Packers Unfazed By Inexperience
It was a surprise to fans and media alike when Charlie Peprah was unceremoniously released earlier this week. He had started 25 games the past two years, and was good enough to play a contributing role in the Packers Super Bowl winning season. Considering the fact that he and Morgan Burnett were the only safeties with any real game experience, it seemed like Peprah would likely be at the top of the rotation to start the season. But the Packers seem to look at experience differently than many outsiders do. As nice of a person as Peprah seems to be, he was "just a guy" on the field. And if the Packers are going to settle on players like that, they have proven that they would rather go with a 23-year old that could potentially improve, rather than a 29-year old who is already as good as he's ever going to be. (Continue reading)
Talented Sherrod Lost in the Shuffle
It's not easy for Derek Sherrod to get lost in a crowd. At 6'5" and 321 pounds, he stands out wherever he goes. In many ways, he's a physical marvel. At the Packers Hall of Fame, there is an exhibit that highlights the player on the team with the biggest feet, hands, and wingspan. That player is Sherrod. There are footprints and handprints for people to insert their own normal-sized appendages, only to marvel at how they are dwarfed by Sherrod's gargantuan features. Even so, Sherrod has almost been lost in the shuffle this offseason. And it's not really his fault. (Continue reading)
Ted Thompson Serves Up Spaghetti
Ted Thompson must like spaghetti. He sure likes throwing it against the wall. "Throwing spaghetti against the wall to see what sticks" is an old saying that refers to using multiple approaches to find out what works best. It is a phrase that we hear in the business world, when companies try out different strategies on focus groups to find out what works best. We also hear it in the courtroom, when prosecutors present many different arguments in hopes that something will resonate with members of the jury. In terms of acquiring players, it appears to be a strategy that appeals to Ted Thompson as well. (Continue reading)
Will People Start Hating Aaron Rodgers?
Every so often, a poll will be released by Forbes or Yahoo or some other organization listing the most hated players in the NFL. Many of the names who make the list aren't all that surprising. If you run a dog-fighting operation, or (allegedly) make unwanted sexual advances in a restroom, you tend to find that a lot of people hate you. But sometimes, people make the list of hated players for reasons that are hard to understand. In a poll taken shortly before the Packers-Steelers Super Bowl, Tom Brady was listed as the third most disliked player in the league (behind Brett Favre and Mike Vick). It seems shocking to see Brady's name on a list like this. From most accounts, he is a pretty good guy. He hasn't had brushes with the law. He hasn't stomped on the head of opposing players while they were on the ground. He is generous with his teammates. He is decent with reporters and fans. But he is still hated. Not by everyone. But still by quite a few. (Continue reading)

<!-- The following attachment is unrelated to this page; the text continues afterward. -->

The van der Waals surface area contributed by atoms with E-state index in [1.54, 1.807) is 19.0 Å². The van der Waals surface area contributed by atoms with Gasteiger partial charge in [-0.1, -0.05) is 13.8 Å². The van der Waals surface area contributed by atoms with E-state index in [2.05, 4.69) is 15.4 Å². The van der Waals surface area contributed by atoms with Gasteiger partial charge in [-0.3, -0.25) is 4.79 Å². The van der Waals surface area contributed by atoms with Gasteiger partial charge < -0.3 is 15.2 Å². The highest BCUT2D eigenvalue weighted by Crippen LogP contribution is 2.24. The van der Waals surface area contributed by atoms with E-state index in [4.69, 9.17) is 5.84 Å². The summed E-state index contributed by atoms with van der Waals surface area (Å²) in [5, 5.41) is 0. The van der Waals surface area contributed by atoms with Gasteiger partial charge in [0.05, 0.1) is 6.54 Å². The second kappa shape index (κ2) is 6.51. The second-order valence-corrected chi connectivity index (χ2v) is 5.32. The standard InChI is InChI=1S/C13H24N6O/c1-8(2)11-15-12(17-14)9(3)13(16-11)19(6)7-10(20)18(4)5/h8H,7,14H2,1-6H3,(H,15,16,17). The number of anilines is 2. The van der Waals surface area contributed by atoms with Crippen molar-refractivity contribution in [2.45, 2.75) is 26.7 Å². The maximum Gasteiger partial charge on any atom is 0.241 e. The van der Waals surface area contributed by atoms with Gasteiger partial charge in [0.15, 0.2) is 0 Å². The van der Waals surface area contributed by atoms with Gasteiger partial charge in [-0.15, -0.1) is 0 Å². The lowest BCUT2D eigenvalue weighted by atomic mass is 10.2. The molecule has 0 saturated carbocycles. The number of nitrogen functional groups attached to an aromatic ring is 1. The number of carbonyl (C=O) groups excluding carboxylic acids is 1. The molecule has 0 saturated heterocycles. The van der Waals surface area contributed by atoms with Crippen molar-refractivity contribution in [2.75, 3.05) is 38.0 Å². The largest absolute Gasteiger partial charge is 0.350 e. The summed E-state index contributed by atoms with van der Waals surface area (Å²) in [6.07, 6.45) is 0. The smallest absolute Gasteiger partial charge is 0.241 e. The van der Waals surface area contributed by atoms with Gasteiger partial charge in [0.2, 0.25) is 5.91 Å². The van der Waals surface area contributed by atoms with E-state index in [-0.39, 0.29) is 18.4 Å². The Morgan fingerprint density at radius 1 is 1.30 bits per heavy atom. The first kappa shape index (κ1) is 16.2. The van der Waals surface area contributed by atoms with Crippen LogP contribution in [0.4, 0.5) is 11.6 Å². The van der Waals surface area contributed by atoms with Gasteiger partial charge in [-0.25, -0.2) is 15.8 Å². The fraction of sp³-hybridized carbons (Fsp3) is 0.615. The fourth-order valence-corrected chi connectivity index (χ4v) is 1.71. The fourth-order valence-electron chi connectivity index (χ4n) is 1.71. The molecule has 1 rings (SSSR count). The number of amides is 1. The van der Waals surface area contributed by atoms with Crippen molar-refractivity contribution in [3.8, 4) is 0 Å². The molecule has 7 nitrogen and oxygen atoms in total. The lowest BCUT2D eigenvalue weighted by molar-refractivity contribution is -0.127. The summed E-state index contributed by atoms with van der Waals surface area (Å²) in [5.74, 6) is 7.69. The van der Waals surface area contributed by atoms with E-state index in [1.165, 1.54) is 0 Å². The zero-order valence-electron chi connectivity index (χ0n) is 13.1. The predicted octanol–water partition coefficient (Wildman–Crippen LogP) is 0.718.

Does Size Matter? Part II
In our previous article on this topic, we looked at some undersized players that the Packers have drafted in recent years and speculated on the possibility that teams can get tremendous draft value in smaller players because many teams would rather go with the larger, more sure thing in earlier rounds. In particular, we looked at Mike Daniels, D.J. Smith, and D.J. Williams—-three players who had outstanding performance in college and who may surprise some people by their NFL production despite their shorter-than-average heights. There is another way in which teams can often get good draft value based on size: the size of the college or athletic program a player is from. Teams tend to favor players from larger schools, particularly in the early rounds. Thus, players from smaller schools or less prominent football programs tend to be overlooked—at least to some degree. About 70% of the players in the NFL come from the six conferences that automatically qualify for the BCS... (Continue reading)